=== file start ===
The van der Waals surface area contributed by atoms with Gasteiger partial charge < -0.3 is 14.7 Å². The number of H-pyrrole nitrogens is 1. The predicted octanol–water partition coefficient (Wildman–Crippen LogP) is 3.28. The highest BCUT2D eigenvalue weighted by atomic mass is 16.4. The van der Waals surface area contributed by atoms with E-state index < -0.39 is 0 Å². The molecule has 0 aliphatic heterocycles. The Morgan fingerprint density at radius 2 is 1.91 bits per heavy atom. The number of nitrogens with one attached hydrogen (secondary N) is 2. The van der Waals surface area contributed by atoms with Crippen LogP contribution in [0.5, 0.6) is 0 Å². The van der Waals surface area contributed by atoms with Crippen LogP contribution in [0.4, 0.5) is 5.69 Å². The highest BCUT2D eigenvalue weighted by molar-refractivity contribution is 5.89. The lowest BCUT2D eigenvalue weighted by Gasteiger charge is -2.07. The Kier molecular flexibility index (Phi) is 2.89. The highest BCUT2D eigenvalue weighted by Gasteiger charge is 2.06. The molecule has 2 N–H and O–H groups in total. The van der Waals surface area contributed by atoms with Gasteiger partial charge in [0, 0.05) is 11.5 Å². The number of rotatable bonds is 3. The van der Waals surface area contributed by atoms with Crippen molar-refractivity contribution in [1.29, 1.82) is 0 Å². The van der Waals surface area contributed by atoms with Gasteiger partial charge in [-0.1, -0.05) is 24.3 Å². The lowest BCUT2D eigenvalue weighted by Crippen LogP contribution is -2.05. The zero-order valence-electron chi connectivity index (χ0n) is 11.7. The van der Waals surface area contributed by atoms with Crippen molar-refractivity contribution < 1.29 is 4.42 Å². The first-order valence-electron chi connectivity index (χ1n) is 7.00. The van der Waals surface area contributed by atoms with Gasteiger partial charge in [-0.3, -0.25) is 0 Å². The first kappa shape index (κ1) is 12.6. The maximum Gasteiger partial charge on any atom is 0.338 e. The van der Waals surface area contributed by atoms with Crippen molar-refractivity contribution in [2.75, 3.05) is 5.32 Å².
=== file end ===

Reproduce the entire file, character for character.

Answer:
The van der Waals surface area contributed by atoms with Gasteiger partial charge < -0.3 is 14.7 Å². The number of H-pyrrole nitrogens is 1. The predicted octanol–water partition coefficient (Wildman–Crippen LogP) is 3.28. The highest BCUT2D eigenvalue weighted by atomic mass is 16.4. The van der Waals surface area contributed by atoms with E-state index < -0.39 is 0 Å². The molecule has 0 aliphatic heterocycles. The Morgan fingerprint density at radius 2 is 1.91 bits per heavy atom. The number of nitrogens with one attached hydrogen (secondary N) is 2. The van der Waals surface area contributed by atoms with Crippen LogP contribution in [0.5, 0.6) is 0 Å². The van der Waals surface area contributed by atoms with Crippen LogP contribution in [0.4, 0.5) is 5.69 Å². The highest BCUT2D eigenvalue weighted by molar-refractivity contribution is 5.89. The lowest BCUT2D eigenvalue weighted by Gasteiger charge is -2.07. The Kier molecular flexibility index (Phi) is 2.89. The highest BCUT2D eigenvalue weighted by Gasteiger charge is 2.06. The molecule has 2 N–H and O–H groups in total. The van der Waals surface area contributed by atoms with Gasteiger partial charge in [0, 0.05) is 11.5 Å². The number of rotatable bonds is 3. The van der Waals surface area contributed by atoms with Crippen molar-refractivity contribution in [1.29, 1.82) is 0 Å². The van der Waals surface area contributed by atoms with Gasteiger partial charge in [-0.1, -0.05) is 24.3 Å². The lowest BCUT2D eigenvalue weighted by Crippen LogP contribution is -2.05. The zero-order valence-electron chi connectivity index (χ0n) is 11.7. The van der Waals surface area contributed by atoms with Crippen molar-refractivity contribution < 1.29 is 4.42 Å². The first-order valence-electron chi connectivity index (χ1n) is 7.00. The van der Waals surface area contributed by atoms with Gasteiger partial charge in [-0.3, -0.25) is 0 Å². The first kappa shape index (κ1) is 12.6. The maximum Gasteiger partial charge on any atom is 0.338 e. The van der Waals surface area contributed by atoms with Crippen molar-refractivity contribution in [2.75, 3.05) is 5.32 Å².